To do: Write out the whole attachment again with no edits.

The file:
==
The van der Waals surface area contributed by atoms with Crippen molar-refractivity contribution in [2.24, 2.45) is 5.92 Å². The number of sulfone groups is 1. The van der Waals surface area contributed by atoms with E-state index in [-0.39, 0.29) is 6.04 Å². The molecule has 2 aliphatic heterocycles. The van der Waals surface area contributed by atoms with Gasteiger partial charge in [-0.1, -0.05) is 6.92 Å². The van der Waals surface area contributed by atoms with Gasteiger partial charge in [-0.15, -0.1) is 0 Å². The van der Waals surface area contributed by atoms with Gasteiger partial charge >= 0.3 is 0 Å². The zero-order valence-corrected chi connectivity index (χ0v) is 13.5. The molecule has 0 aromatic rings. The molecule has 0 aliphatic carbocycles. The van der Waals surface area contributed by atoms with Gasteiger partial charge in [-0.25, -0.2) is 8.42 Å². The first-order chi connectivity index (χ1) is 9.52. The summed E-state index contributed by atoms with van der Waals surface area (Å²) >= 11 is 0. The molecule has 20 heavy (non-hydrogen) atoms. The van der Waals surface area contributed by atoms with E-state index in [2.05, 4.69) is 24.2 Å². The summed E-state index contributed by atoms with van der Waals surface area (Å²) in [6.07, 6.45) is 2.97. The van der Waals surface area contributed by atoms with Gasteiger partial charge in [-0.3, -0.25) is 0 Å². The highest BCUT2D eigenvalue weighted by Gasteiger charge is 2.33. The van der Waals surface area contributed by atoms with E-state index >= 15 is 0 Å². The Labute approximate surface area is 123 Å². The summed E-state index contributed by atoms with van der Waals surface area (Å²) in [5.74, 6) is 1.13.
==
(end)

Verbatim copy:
The van der Waals surface area contributed by atoms with Crippen molar-refractivity contribution in [2.24, 2.45) is 5.92 Å². The number of sulfone groups is 1. The van der Waals surface area contributed by atoms with E-state index in [-0.39, 0.29) is 6.04 Å². The molecule has 2 aliphatic heterocycles. The van der Waals surface area contributed by atoms with Gasteiger partial charge in [-0.1, -0.05) is 6.92 Å². The van der Waals surface area contributed by atoms with Gasteiger partial charge in [-0.15, -0.1) is 0 Å². The van der Waals surface area contributed by atoms with Gasteiger partial charge >= 0.3 is 0 Å². The zero-order valence-corrected chi connectivity index (χ0v) is 13.5. The molecule has 0 aromatic rings. The molecule has 0 aliphatic carbocycles. The van der Waals surface area contributed by atoms with Gasteiger partial charge in [-0.25, -0.2) is 8.42 Å². The first-order chi connectivity index (χ1) is 9.52. The summed E-state index contributed by atoms with van der Waals surface area (Å²) >= 11 is 0. The molecule has 20 heavy (non-hydrogen) atoms. The van der Waals surface area contributed by atoms with E-state index in [2.05, 4.69) is 24.2 Å². The summed E-state index contributed by atoms with van der Waals surface area (Å²) in [6.07, 6.45) is 2.97. The van der Waals surface area contributed by atoms with Gasteiger partial charge in [-0.3, -0.25) is 0 Å². The highest BCUT2D eigenvalue weighted by Gasteiger charge is 2.33. The van der Waals surface area contributed by atoms with E-state index >= 15 is 0 Å². The Labute approximate surface area is 123 Å². The summed E-state index contributed by atoms with van der Waals surface area (Å²) in [5.74, 6) is 1.13.